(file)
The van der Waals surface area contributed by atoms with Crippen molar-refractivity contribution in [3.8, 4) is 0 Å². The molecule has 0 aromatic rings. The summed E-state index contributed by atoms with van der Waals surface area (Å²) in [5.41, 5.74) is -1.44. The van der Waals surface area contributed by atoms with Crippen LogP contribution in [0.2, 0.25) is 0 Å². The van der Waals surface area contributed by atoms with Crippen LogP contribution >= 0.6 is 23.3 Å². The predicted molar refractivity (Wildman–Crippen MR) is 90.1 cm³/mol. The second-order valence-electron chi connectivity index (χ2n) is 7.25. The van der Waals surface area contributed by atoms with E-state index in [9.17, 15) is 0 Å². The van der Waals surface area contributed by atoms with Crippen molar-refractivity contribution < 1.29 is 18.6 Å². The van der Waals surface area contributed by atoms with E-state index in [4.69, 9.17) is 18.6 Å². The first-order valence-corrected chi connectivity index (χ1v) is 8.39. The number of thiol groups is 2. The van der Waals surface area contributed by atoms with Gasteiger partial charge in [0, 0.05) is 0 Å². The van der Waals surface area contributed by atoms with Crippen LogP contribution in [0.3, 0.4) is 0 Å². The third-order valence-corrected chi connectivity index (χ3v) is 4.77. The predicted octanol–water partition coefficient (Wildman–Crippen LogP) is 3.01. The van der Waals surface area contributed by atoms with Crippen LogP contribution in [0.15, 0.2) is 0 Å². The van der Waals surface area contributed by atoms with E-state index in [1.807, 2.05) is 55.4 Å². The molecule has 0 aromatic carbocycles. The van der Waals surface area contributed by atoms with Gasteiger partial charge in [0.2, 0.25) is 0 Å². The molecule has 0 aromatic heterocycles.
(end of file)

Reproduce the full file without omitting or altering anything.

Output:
The van der Waals surface area contributed by atoms with Crippen molar-refractivity contribution in [3.8, 4) is 0 Å². The molecule has 0 aromatic rings. The summed E-state index contributed by atoms with van der Waals surface area (Å²) in [5.41, 5.74) is -1.44. The van der Waals surface area contributed by atoms with Crippen LogP contribution in [0.2, 0.25) is 0 Å². The van der Waals surface area contributed by atoms with Crippen LogP contribution >= 0.6 is 23.3 Å². The predicted molar refractivity (Wildman–Crippen MR) is 90.1 cm³/mol. The second-order valence-electron chi connectivity index (χ2n) is 7.25. The van der Waals surface area contributed by atoms with E-state index in [9.17, 15) is 0 Å². The van der Waals surface area contributed by atoms with Crippen molar-refractivity contribution < 1.29 is 18.6 Å². The van der Waals surface area contributed by atoms with E-state index in [4.69, 9.17) is 18.6 Å². The first-order valence-corrected chi connectivity index (χ1v) is 8.39. The number of thiol groups is 2. The van der Waals surface area contributed by atoms with Gasteiger partial charge in [0, 0.05) is 0 Å². The van der Waals surface area contributed by atoms with Crippen LogP contribution in [0.3, 0.4) is 0 Å². The third-order valence-corrected chi connectivity index (χ3v) is 4.77. The predicted octanol–water partition coefficient (Wildman–Crippen LogP) is 3.01. The van der Waals surface area contributed by atoms with Crippen LogP contribution in [0.15, 0.2) is 0 Å². The van der Waals surface area contributed by atoms with E-state index in [1.807, 2.05) is 55.4 Å². The molecule has 0 aromatic carbocycles. The van der Waals surface area contributed by atoms with Gasteiger partial charge in [0.2, 0.25) is 0 Å². The molecule has 0 aromatic heterocycles.